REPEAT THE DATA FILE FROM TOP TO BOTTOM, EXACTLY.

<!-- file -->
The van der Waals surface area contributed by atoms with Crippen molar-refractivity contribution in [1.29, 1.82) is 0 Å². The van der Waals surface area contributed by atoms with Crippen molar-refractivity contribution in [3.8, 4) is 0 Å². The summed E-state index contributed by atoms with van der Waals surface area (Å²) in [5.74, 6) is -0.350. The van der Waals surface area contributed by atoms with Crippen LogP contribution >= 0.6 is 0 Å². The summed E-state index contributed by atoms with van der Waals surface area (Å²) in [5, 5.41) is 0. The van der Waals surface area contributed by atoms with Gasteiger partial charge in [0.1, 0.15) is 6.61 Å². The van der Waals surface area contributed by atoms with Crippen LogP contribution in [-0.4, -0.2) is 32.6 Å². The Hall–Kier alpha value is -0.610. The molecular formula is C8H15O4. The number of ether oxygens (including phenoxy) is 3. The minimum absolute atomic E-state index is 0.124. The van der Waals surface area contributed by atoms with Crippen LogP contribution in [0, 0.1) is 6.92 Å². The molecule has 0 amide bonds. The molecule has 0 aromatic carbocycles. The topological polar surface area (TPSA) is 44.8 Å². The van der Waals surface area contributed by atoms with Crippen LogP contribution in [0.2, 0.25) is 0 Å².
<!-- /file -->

The van der Waals surface area contributed by atoms with Crippen molar-refractivity contribution in [1.29, 1.82) is 0 Å². The van der Waals surface area contributed by atoms with Crippen molar-refractivity contribution in [3.8, 4) is 0 Å². The summed E-state index contributed by atoms with van der Waals surface area (Å²) in [5.74, 6) is -0.350. The van der Waals surface area contributed by atoms with Crippen LogP contribution >= 0.6 is 0 Å². The summed E-state index contributed by atoms with van der Waals surface area (Å²) in [5, 5.41) is 0. The van der Waals surface area contributed by atoms with Gasteiger partial charge in [0.1, 0.15) is 6.61 Å². The van der Waals surface area contributed by atoms with Crippen LogP contribution in [-0.4, -0.2) is 32.6 Å². The Hall–Kier alpha value is -0.610. The molecular formula is C8H15O4. The number of ether oxygens (including phenoxy) is 3. The minimum absolute atomic E-state index is 0.124. The van der Waals surface area contributed by atoms with Crippen LogP contribution in [0, 0.1) is 6.92 Å². The molecule has 0 amide bonds. The molecule has 0 aromatic carbocycles. The topological polar surface area (TPSA) is 44.8 Å². The van der Waals surface area contributed by atoms with Crippen LogP contribution in [0.2, 0.25) is 0 Å².